The National Institute of Allergy and Infectious Diseases, part of the National Institutes of Health, is funding the establishment of a network of multi-institution centers for countermeasures to "dirty bombs" or other attacks involving radioactive materials. As collaborators in the project, the Biodesign Institute will garner $5.9 million and TGen will receive $3 million, for a total of nearly $9 million in funding over the next five years.
The grant represents the first-ever federal award to include a university-led product development core to measure radiation exposure, also known as biodosimetry. Frederic Zenhausern, director of the Biodesign Institute's Center for Applied NanoBioscience, will lead a team of experts to coordinate all aspects of product development projects and core technologies.
"Monitoring the biological response of civilian and military populations when exposed to low dose radiation of a dirty bomb or other environmental radioactive threat could significantly improve risk management," said Zenhausern, who is also a professor in ASU's Fulton School of Engineering.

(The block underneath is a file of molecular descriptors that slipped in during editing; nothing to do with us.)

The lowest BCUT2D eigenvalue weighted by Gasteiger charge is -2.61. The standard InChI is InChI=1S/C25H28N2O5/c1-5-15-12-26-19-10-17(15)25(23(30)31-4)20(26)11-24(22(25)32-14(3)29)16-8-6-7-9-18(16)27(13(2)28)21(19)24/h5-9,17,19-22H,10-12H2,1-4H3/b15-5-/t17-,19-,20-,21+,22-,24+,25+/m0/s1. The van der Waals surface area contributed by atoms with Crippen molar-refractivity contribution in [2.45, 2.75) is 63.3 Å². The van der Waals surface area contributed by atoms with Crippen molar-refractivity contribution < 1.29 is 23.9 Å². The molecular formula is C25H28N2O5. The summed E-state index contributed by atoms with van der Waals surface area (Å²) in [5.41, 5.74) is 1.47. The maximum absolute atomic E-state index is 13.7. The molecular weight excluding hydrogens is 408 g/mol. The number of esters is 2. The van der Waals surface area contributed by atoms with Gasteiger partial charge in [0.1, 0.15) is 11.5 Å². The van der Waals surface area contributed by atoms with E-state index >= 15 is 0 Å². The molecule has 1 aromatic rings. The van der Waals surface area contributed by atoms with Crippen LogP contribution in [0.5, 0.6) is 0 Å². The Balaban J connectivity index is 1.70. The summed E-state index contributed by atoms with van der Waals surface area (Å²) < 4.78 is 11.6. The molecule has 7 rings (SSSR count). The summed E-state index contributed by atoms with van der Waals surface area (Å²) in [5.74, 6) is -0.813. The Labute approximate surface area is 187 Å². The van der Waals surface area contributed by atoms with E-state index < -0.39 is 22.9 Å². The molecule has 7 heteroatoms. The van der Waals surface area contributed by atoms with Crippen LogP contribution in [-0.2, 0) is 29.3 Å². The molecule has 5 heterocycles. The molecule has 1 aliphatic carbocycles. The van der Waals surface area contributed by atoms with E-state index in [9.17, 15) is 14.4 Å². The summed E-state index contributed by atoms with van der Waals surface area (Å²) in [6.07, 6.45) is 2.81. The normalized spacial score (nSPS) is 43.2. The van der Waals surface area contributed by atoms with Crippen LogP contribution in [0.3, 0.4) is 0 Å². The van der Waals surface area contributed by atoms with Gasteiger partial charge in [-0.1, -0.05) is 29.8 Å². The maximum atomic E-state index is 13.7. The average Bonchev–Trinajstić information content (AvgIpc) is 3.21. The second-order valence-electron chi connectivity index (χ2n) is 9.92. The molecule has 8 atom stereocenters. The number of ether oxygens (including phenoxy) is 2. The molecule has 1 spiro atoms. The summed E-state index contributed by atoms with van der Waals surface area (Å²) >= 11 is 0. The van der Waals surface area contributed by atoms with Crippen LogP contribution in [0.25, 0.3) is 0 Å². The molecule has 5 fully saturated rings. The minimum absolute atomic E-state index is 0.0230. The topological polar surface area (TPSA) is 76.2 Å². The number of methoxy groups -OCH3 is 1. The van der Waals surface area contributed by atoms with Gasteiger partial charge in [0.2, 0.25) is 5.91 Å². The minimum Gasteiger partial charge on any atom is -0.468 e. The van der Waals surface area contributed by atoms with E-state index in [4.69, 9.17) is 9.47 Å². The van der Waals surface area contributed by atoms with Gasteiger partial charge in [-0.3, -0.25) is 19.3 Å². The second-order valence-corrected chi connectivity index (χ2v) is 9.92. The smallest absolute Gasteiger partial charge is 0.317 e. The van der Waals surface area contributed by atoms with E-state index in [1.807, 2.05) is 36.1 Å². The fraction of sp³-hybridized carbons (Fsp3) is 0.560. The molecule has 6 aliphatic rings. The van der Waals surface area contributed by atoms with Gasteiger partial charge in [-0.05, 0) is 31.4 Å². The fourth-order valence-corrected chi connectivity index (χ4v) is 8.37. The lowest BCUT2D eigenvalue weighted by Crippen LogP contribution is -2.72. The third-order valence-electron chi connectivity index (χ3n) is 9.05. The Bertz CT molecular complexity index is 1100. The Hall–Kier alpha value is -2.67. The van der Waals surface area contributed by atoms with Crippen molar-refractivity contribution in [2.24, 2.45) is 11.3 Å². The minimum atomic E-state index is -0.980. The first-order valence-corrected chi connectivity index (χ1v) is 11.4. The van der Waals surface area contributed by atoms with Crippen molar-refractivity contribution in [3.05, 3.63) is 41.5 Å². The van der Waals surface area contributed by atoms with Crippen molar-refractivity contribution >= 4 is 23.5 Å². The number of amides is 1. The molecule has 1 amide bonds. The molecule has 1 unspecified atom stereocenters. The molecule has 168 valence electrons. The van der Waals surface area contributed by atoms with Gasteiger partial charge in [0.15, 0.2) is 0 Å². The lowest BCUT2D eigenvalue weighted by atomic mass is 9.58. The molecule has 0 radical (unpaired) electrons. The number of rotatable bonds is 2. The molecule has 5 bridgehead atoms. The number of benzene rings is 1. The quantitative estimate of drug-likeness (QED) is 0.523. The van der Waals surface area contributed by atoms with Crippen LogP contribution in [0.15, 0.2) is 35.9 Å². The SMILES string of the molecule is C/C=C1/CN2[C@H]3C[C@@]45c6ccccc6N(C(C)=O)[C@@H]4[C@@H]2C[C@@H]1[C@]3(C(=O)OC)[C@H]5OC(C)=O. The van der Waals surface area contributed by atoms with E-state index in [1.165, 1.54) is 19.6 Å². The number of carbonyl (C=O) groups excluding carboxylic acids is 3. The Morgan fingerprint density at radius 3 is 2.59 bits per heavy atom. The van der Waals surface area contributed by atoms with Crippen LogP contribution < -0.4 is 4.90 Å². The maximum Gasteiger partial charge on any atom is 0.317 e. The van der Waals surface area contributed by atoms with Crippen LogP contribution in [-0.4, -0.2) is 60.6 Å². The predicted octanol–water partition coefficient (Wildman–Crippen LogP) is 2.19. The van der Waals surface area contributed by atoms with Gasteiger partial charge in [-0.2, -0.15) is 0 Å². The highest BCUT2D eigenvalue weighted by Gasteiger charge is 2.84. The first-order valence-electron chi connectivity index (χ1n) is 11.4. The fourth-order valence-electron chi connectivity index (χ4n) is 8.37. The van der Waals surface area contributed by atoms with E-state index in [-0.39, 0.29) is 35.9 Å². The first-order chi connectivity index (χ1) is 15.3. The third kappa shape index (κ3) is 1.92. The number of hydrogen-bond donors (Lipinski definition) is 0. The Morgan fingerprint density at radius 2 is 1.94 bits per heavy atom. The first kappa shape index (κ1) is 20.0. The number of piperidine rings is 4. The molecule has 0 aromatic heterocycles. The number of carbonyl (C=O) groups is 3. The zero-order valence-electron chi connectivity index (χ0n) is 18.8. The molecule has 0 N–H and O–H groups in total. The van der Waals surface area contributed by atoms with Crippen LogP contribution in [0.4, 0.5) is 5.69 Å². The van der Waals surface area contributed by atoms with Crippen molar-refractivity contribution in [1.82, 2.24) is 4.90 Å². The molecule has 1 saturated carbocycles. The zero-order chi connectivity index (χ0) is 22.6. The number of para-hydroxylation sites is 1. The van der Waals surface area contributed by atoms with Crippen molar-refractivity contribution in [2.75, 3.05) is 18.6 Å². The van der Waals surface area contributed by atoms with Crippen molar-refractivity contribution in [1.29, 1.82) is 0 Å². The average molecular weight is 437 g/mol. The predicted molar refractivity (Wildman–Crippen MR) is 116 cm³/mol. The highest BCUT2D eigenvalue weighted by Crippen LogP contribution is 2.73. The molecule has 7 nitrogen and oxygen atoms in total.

At TGen, Jeffrey Trent and Michael Bittner, who jointly worked on "biosignatures" of radiation response while at the National Institutes of Health, will lead a team that will provide informatics and biostatistical support.
"TGen's focus on mathematical tools, combined with ASU's sophisticated biocomputing platforms are a key component to the consortium's goal of developing diagnostic tests following a potentially catastrophic radiological incident," said Trent. "The ability to rapidly analyze an individual's genetic signature of radiation exposure levels could be remarkably important in triaging patients."